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The Pilates Roll Down

Updated: Aug 4, 2023

Anyone who has been to a Gemma Pearce Fitness Pilates class in person or online will know that one of our favourite exercises is the standing roll-down. It has so many benefits and with a large proportion of us suffering with back problems, it hits the spot time after time!

What is the roll-down?

If you can’t picture what a roll-down is, take a look at this video or follow these instructions:

1. Stand with your feet hip width apart, lengthened spine and shoulders down

2. Take a deep breath in and draw your tummy muscles towards your spine

3. Breath out and tuck your chin to your chest, letting your shoulders fall forwards and your arms dangle down. Keep your knees slightly bent

4. Start to curve your upper back and roll your spine down towards the floor, concentrating on one vertebra at a time

5. When you’ve got as far as you can – that might be touching the floor or hands near your knees – tuck your tail bone under and make sure your tummy muscles are still engaged. Take a deep breath in

6. Breath out slowly as you roll back up, starting with the lower vertebrae, use your core muscles to re-stack the spine with the head last to come up.

I feel more relaxed even just writing that down! The roll-down stretches the back and the hamstrings along the back of our legs and is great for improving our posture. The roll-down can be done if you’re new to Pilates or a seasoned pro, it strengthens the abdominal muscles and relaxes the neck and shoulders where we store lots of tension.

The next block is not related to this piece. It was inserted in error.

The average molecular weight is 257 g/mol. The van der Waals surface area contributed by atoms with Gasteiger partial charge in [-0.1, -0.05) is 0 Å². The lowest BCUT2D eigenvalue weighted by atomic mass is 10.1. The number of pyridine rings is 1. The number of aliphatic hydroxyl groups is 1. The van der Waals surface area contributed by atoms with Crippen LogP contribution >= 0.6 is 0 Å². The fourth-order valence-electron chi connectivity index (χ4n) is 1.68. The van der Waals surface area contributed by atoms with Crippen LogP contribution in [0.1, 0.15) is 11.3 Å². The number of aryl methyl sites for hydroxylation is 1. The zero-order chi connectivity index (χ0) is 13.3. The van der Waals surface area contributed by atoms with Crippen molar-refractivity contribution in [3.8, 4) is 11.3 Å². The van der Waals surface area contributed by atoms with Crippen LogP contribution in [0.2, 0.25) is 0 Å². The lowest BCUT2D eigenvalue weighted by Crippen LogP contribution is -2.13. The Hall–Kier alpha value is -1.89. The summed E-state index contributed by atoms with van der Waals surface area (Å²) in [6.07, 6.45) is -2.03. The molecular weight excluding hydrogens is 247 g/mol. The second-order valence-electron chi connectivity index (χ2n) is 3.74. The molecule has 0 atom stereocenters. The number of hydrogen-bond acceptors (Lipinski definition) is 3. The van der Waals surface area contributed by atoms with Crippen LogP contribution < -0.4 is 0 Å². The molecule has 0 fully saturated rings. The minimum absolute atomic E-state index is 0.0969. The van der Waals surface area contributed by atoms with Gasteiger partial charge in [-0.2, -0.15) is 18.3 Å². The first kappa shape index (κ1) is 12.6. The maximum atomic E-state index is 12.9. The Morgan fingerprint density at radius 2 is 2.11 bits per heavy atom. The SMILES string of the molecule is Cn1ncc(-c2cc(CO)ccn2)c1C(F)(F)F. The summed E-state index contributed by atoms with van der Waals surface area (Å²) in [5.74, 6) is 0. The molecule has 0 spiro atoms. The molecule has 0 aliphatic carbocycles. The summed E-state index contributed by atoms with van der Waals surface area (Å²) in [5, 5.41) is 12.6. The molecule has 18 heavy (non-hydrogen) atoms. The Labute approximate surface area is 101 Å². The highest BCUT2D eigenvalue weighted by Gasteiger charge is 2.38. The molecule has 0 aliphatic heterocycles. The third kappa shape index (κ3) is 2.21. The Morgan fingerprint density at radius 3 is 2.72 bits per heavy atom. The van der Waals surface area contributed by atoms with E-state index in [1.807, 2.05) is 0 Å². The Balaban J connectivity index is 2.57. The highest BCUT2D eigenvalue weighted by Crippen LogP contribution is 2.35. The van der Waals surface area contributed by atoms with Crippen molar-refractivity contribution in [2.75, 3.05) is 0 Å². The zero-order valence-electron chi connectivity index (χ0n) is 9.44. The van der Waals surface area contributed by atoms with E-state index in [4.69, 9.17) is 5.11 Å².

Where can it go wrong?

For the roll-down to work its magic, there are some things to be careful about:

- Keep it slow and controlled, think about the space opening up between every vertebra and allow your tummy muscles to help bring you back up

- Make sure your shoulders are relaxed, they can’t release tension if they’re still scrunched up

- Don’t force your stretch and keep your knees soft, you don’t have to touch your toes if it’s uncomfortable

The roll-down can be done as part of a Pilates warm-up or cool-down and it’s great to do as a morning stretch routine or at the end of the day to release tension. The roll-down also improves blood circulation and increases mobility in the spine, neck and hamstrings.

For me, it’s the perfect antidote to our sedentary lifestyles!

However, the roll-down isn’t right for everyone, especially those suffering with osteoporosis, but there are simpler, even seated versions of the exercise that can be done by people with weakened bones.


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By participating in this exercise or exercise programme, you are declaring yourself to be physically sound and suffering from no impairment, disease or infirmity or other illness that would prevent your participation in live streamed fitness classes or activities. You should understand that when participating in any exercise or exercise program, there is the possibility of physical injury. If you are unsure about your suitability for this exercise, please refer to your GP. You hereby assume all responsibility for your participation and activities.

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